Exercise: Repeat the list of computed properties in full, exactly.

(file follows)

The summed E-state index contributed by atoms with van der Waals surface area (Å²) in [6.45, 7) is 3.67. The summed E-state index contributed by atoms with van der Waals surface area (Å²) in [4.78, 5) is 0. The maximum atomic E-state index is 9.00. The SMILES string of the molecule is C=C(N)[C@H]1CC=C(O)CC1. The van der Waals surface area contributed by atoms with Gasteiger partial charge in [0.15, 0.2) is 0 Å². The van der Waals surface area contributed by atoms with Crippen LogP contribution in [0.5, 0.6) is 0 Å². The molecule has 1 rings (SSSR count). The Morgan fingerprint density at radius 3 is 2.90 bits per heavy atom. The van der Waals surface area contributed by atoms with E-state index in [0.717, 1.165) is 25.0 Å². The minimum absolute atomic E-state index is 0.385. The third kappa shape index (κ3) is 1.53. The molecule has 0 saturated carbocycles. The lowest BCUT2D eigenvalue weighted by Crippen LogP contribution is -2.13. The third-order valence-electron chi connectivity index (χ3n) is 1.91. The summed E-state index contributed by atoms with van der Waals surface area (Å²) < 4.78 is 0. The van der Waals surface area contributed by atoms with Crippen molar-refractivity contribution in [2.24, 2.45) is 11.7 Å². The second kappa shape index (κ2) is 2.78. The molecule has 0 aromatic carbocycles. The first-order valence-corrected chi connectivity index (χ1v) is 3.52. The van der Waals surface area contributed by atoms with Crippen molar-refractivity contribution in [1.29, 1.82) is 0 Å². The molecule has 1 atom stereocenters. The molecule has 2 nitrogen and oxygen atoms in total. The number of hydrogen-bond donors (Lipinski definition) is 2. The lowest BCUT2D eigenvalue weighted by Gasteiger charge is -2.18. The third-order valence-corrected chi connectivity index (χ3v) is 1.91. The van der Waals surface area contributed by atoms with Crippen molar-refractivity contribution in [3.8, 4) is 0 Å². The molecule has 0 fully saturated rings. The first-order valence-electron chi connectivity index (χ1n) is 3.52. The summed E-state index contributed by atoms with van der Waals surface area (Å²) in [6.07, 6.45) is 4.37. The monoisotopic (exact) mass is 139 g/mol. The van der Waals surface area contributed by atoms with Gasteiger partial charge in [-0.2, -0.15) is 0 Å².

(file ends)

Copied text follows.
The summed E-state index contributed by atoms with van der Waals surface area (Å²) in [6.45, 7) is 3.67. The summed E-state index contributed by atoms with van der Waals surface area (Å²) in [4.78, 5) is 0. The maximum atomic E-state index is 9.00. The SMILES string of the molecule is C=C(N)[C@H]1CC=C(O)CC1. The van der Waals surface area contributed by atoms with Gasteiger partial charge in [0.15, 0.2) is 0 Å². The van der Waals surface area contributed by atoms with Crippen LogP contribution in [0.5, 0.6) is 0 Å². The molecule has 1 rings (SSSR count). The Morgan fingerprint density at radius 3 is 2.90 bits per heavy atom. The van der Waals surface area contributed by atoms with E-state index in [0.717, 1.165) is 25.0 Å². The minimum absolute atomic E-state index is 0.385. The third kappa shape index (κ3) is 1.53. The molecule has 0 saturated carbocycles. The lowest BCUT2D eigenvalue weighted by Crippen LogP contribution is -2.13. The third-order valence-electron chi connectivity index (χ3n) is 1.91. The summed E-state index contributed by atoms with van der Waals surface area (Å²) < 4.78 is 0. The van der Waals surface area contributed by atoms with Crippen molar-refractivity contribution in [2.24, 2.45) is 11.7 Å². The second kappa shape index (κ2) is 2.78. The molecule has 0 aromatic carbocycles. The first-order valence-corrected chi connectivity index (χ1v) is 3.52. The van der Waals surface area contributed by atoms with Crippen molar-refractivity contribution in [1.29, 1.82) is 0 Å². The molecule has 1 atom stereocenters. The molecule has 2 nitrogen and oxygen atoms in total. The number of hydrogen-bond donors (Lipinski definition) is 2. The lowest BCUT2D eigenvalue weighted by Gasteiger charge is -2.18. The third-order valence-corrected chi connectivity index (χ3v) is 1.91. The van der Waals surface area contributed by atoms with Crippen molar-refractivity contribution in [3.8, 4) is 0 Å². The molecule has 0 fully saturated rings. The first-order valence-electron chi connectivity index (χ1n) is 3.52. The summed E-state index contributed by atoms with van der Waals surface area (Å²) in [6.07, 6.45) is 4.37. The monoisotopic (exact) mass is 139 g/mol. The van der Waals surface area contributed by atoms with Gasteiger partial charge in [-0.2, -0.15) is 0 Å².